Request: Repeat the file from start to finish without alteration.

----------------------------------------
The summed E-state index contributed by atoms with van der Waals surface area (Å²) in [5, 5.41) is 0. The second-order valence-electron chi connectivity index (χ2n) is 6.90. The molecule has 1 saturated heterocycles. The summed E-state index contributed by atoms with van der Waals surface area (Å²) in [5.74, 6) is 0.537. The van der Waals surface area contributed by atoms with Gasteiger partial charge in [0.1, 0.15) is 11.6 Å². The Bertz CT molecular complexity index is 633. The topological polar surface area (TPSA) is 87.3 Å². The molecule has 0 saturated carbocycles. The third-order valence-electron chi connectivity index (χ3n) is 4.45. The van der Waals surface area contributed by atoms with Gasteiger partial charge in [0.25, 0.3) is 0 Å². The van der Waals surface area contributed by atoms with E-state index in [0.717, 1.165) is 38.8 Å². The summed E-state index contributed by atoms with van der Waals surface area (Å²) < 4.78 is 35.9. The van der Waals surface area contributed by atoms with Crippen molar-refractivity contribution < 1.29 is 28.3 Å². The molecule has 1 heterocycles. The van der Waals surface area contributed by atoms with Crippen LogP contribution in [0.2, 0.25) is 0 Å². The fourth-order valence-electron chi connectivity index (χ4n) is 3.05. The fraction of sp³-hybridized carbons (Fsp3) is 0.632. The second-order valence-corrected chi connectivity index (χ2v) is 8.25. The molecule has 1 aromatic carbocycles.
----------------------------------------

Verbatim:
The summed E-state index contributed by atoms with van der Waals surface area (Å²) in [5, 5.41) is 0. The second-order valence-electron chi connectivity index (χ2n) is 6.90. The molecule has 1 saturated heterocycles. The summed E-state index contributed by atoms with van der Waals surface area (Å²) in [5.74, 6) is 0.537. The van der Waals surface area contributed by atoms with Gasteiger partial charge in [0.1, 0.15) is 11.6 Å². The Bertz CT molecular complexity index is 633. The topological polar surface area (TPSA) is 87.3 Å². The molecule has 0 saturated carbocycles. The third-order valence-electron chi connectivity index (χ3n) is 4.45. The van der Waals surface area contributed by atoms with Gasteiger partial charge in [0.25, 0.3) is 0 Å². The van der Waals surface area contributed by atoms with E-state index in [0.717, 1.165) is 38.8 Å². The summed E-state index contributed by atoms with van der Waals surface area (Å²) < 4.78 is 35.9. The van der Waals surface area contributed by atoms with Crippen molar-refractivity contribution < 1.29 is 28.3 Å². The molecule has 1 heterocycles. The van der Waals surface area contributed by atoms with Crippen LogP contribution in [0.2, 0.25) is 0 Å². The fourth-order valence-electron chi connectivity index (χ4n) is 3.05. The fraction of sp³-hybridized carbons (Fsp3) is 0.632. The second-order valence-corrected chi connectivity index (χ2v) is 8.25. The molecule has 1 aromatic carbocycles.